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ARS Home » Plains Area » Fargo, North Dakota » Edward T. Schafer Agricultural Research Center » Cereal Crops Research » Research » Publications at this Location » Publication #342484

Research Project: Genetic Improvement of Durum and Spring Wheat for Quality and Resistance to Diseases and Pests

Location: Cereal Crops Research

Title: Dissecting the sea wheatgrass genome to transfer biotic stress resistance and abiotic stress tolerance into wheat

Author
item Li, Wanlong - South Dakota State University
item Langham, Marie - South Dakota State University
item Ma, Qin - South Dakota State University
item Xu, Steven

Submitted to: Meeting Abstract
Publication Type: Abstract Only
Publication Acceptance Date: 6/27/2017
Publication Date: 8/7/2017
Citation: Li, W., Langham, M.A., Ma, Q., Xu, S.S. 2017. Dissecting the sea wheatgrass genome to transfer biotic stress resistance and abiotic stress tolerance into wheat [abstract]. National Association of Plant Breeders, August 7-10, 2017, Davis, CA.

Interpretive Summary:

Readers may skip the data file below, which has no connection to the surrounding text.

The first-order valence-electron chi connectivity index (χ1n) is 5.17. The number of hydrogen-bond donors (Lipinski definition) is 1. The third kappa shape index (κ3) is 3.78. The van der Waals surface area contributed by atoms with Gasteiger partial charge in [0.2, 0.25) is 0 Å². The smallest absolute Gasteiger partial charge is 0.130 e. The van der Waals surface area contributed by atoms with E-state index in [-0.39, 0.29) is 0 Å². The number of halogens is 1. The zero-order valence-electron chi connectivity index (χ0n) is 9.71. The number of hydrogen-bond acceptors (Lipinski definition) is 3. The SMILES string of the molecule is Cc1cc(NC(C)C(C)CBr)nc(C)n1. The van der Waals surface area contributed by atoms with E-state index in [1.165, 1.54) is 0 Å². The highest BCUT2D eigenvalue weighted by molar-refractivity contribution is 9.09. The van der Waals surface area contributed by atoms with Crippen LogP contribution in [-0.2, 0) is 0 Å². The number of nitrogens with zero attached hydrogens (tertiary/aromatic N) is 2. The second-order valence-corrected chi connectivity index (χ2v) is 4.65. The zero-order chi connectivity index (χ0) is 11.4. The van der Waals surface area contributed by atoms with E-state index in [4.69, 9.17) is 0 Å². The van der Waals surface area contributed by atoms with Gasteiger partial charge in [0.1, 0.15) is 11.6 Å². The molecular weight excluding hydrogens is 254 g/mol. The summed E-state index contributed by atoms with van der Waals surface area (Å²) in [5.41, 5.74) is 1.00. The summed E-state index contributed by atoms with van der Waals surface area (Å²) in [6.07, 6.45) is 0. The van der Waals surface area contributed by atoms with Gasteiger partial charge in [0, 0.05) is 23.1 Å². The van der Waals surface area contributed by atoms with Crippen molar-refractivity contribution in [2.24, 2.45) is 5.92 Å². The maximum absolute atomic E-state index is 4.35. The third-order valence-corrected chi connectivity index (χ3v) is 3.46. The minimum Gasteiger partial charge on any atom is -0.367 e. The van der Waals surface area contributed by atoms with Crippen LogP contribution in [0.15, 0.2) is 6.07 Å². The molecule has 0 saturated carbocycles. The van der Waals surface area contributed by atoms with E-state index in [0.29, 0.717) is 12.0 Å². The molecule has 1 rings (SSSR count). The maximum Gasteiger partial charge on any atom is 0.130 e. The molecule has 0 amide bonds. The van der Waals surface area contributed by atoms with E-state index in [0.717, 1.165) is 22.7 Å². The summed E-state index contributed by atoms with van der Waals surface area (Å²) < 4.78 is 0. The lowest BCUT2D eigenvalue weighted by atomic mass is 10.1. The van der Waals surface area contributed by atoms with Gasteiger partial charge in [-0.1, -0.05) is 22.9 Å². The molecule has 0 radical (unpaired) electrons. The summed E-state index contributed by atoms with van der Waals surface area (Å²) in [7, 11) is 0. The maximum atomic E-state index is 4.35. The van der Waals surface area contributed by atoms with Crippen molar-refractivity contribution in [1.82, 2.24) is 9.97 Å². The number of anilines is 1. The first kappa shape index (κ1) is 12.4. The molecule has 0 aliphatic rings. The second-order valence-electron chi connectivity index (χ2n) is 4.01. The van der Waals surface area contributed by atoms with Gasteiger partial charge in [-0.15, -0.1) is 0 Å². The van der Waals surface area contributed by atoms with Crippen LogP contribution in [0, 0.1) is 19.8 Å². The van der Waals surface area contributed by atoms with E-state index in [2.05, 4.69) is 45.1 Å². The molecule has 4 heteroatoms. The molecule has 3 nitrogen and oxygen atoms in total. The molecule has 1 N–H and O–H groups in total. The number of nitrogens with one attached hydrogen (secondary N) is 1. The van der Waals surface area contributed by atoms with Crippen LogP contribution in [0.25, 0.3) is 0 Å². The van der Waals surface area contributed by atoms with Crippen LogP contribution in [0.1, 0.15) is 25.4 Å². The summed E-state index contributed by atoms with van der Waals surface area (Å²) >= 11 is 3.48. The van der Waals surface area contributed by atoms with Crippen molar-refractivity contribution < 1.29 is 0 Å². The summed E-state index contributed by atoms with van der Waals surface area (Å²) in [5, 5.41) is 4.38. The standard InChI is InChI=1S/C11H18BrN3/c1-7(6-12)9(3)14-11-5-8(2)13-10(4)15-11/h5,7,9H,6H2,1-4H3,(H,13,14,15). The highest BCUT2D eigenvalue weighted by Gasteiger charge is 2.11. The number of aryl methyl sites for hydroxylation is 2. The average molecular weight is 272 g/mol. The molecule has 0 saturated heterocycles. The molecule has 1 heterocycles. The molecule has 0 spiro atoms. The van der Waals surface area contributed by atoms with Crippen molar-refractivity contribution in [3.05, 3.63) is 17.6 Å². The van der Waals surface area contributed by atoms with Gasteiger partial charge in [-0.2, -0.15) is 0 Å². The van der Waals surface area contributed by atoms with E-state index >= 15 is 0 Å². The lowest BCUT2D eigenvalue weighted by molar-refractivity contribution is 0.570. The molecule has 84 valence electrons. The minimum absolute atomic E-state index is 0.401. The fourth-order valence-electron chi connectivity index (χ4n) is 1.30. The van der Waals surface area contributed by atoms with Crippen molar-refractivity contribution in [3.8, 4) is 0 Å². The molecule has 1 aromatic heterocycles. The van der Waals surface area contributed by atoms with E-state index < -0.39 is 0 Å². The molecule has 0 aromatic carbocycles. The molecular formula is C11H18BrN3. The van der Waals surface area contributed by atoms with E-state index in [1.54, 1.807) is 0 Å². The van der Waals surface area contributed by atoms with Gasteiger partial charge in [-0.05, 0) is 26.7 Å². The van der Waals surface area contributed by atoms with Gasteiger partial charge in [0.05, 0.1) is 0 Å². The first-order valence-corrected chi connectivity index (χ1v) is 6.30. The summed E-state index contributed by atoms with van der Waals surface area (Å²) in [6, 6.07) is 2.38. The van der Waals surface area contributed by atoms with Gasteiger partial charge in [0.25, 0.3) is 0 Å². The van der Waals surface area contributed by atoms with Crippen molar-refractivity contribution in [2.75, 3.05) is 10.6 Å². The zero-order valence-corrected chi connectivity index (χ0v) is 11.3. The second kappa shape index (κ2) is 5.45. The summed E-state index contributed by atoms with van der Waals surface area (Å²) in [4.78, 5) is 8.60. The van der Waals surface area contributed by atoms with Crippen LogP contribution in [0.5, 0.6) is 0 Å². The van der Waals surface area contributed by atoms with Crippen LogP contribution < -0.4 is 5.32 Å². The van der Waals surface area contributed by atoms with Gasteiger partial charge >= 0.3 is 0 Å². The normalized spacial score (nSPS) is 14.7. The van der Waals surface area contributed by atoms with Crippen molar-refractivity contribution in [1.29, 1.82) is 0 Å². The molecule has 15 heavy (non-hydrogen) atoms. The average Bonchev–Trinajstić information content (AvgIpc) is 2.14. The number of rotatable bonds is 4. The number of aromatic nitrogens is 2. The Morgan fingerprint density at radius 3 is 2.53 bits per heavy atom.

Technical Abstract: Wheat production is facing numerous challenges from biotic and abiotic stresses. Alien gene transfer has been an effective approach for wheat germplasm enhancement. Sea wheatgrass (SWG) (Thinopyrum junceiforme, 2n = 4x = 28, genomes J1J1J2J2) is a distant relative of wheat and a relatively untapped source for wheat improvement. We have identified high tolerance to waterlogging, manganese toxicity, heat and low nitrogen and resistance to wheat streak mosaic virus (WSMV), Fusarium head blight and wheat stem sawflies (due to solid stem) in SWG. To facilitate simultaneous discovery and transfer of quantitative trait loci (QTL) for the biotic stress resistance and abiotic stress tolerance more efficiently, we propose to dissect the SWG genome with two objectives: (1) Develop a draft SWG genome assembly for genome-specific markers; and (2) Construct as SWG chromosome library in wheat consisting of 14 wheat-SWG addition lines. Our long-term goal is to broaden the wheat genetic basis and develop novel germplasm that will contribute to a more sustainable wheat industry. We crossed and backcrossed wheat-SWG amphiploid with wheat and developed large backcross populations, which showed great segregation in plant height, architecture, spike morphology, fertility, and resistance to waterlogging and WSMV. We also isolated DNA from these populations. We have sequenced 40× coverage of the SWG genome, and effort is underway to assemble the SWG draft genome, from which SWG-specific markers will be developed and used to genotype backcrossed populations.